After a lauded lead turn in HBO Max's It's a Sin, the artist returns with the single "Starstruck," from his newly solo musical act Years & Years.

Olly Alexander is having a moment.

The 30-year-old singer/actor starred in the critically acclaimed HBO Max limited series It's a Sin, from creator Russell T. Davies, as Ritchie, an aspiring actor in early 1980s London who doesn't necessarily believe in the rise of HIV/AIDS happening all around him and his friends.

Then the Years & Years frontman became the Years & Years onlyman, as the band "grew apart musically," Alexander explains; they split up, but Alexander kept the band name and operates now as a solo project. That was followed by his first single, "Starstruck," a lively synth-pop track with an accompanying music video that featured not one but two Ollys.

In the 10+ years he's been working professionally, he's been able to balance acting and singing, finding creative benefits to both: more control as a singer/songwriter — "You really get to inhabit all those roles if you want to, and express yourself in a way that to me is just so incredible," he says — but a discipline that comes with working on the set of a big production like Sin, not to mention how "playing another character really helps you understand yourself and how you feel about your own identity."

Alexander spoke to EW for our 2021 Pride Issue, where he also looks back on his early queer influences, how It's a Sin changed his life, and why making the documentary Growing Up Gay created an opportunity for a conversation with his mom that he wouldn't have had otherwise.

Olly Alexander
Credit: Hugo Yangüela

ENTERTAINMENT WEEKLY: Let's talk music — given that your single "Starstruck" and the upcoming album is the first solo Olly Years & Years project, do you have a different or specific point of view with this one?

OLLY ALEXANDER: Gosh, honestly, not really because the way I've been making music by myself the last 18 months — and prior to that we had finished the first album, we were making the second album, and we had kind of begun to make music separately, so I was making a lot of the music kind of myself back then. And then over the years, we kind of grew apart musically as a band from when we had started. And nothing bad happened, it just kind of happened naturally. And so when we made the announcement recently, for us it had been a long time coming. And I had all these songs I'd made for the last 18 months, and there was this period over the lockdown where I didn't really know what the situation was going to be, whether we would all stay together as a three or whether I would continue by myself, and we just had to really talk about it and really be honest with each other. I guess I'm always kind of changing as a songwriter but I still feel like I'm the same Olly, so when I wrote "Shine"  however many years ago, I still love that song and feel connected to it in the way that I imagine that the songs on this next album are going to kind of be a comparison to.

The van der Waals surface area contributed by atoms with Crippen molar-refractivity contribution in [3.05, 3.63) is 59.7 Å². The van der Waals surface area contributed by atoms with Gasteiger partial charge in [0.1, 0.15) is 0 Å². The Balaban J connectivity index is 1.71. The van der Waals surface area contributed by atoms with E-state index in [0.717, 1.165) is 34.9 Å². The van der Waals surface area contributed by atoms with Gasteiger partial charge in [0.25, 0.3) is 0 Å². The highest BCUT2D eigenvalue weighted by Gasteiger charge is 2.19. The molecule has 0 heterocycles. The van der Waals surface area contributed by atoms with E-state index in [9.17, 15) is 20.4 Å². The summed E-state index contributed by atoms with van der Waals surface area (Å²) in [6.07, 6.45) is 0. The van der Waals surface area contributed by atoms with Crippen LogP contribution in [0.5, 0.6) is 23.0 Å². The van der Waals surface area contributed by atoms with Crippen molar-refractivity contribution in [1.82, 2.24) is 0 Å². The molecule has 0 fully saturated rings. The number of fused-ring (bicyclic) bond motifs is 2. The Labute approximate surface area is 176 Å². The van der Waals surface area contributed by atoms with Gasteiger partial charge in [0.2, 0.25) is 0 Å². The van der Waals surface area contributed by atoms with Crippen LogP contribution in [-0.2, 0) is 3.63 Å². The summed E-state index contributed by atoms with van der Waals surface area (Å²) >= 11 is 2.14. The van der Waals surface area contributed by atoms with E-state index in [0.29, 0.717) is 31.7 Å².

How does "Starstruck" make you feel? What does it awaken in you?

Good vibes, positivity, no problems, just happiness. I wanted to create this moment of joyful abandon. Especially because it wasn't something that I was necessarily feeling at the time.

What was it like to be performing again and shoot that music video, after all of those months in quarantine?

I have to say I was really nervous to make this music video because we had a lot of limitations due to a number of different reasons — COVID, timing, schedules, all of that stuff — and the idea changed lots of times, and we ended up going with me performing a whole lot for the video. I was more nervous than I anticipated — I had just come off having shot [It's a Sin] over a year ago but a music video, it feels like a different challenge and I wanted to be iconic so I put a lot of pressure on myself. But it actually was a really fun experience and I was really happy to be doing my job again.